Clementine: Is that your mindset with this album you’re working on now?
Spencer: That’s actually an amazing question, because that’s something where I feel like an old dinosaur because I love making an album. When we play live there’s almost no silence in-between songs. We write songs specific to the live show to segway things. We’re all about having a whole experience. When it comes to the recording, that’s the same vibe I like to maintain as well. I think making an album is like your piece of work, like a vinyl feels like you completed something. We will be releasing singles like every month this year, but I will be pressing a 12” or something, because I think you need to have a completed thought and something that says ‘this was a piece of time in the band’s life.’
Clementine: What’s the next single you’ve got coming out?
Spencer: Peach Juice, a fast punk song. I felt compelled to write a song about the behaviour of a lot of men and the way they treat women in public. I was a bartender for a few years and I’d see the unwarranted attention towards women night after night and what they’d have to put up with all the time. It honestly takes balls to be a woman in the world, especially amongst all the dogs, and I just kind of wanted to make a song about it. It was one of the first songs written for the next album to come out this year. We also recorded it with Jorge Elbrecht of Ariel Pink, who are one of my favourite bands.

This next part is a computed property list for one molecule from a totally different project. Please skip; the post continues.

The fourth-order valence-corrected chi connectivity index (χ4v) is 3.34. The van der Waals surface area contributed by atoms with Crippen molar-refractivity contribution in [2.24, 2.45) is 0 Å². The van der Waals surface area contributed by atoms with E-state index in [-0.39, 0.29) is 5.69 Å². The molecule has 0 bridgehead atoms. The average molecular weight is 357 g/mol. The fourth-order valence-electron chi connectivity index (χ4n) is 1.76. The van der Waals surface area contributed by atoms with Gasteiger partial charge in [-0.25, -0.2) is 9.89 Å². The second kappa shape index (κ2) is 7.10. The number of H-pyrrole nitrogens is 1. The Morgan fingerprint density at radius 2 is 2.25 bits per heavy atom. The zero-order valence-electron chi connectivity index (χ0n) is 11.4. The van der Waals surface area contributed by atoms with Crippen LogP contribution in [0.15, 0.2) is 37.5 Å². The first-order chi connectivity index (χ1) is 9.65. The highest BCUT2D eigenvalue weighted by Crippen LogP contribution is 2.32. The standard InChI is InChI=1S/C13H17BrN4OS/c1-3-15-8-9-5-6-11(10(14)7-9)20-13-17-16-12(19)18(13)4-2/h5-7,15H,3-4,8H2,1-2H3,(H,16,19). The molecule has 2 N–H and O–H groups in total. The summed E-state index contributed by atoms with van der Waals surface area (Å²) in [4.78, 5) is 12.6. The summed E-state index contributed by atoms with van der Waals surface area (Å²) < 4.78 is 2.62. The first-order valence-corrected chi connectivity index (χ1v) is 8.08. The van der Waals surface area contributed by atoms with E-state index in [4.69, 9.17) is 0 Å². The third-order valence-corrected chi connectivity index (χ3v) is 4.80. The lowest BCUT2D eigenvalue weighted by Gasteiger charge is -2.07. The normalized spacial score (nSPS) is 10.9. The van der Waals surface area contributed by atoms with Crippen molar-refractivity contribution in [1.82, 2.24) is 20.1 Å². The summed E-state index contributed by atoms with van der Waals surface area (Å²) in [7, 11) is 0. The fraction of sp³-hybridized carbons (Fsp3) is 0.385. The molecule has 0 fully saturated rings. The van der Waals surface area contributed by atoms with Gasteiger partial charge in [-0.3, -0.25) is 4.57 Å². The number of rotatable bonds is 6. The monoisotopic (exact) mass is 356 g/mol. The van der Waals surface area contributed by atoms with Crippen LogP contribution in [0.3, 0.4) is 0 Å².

Clementine: How did working with Jorge Elbrecht come about?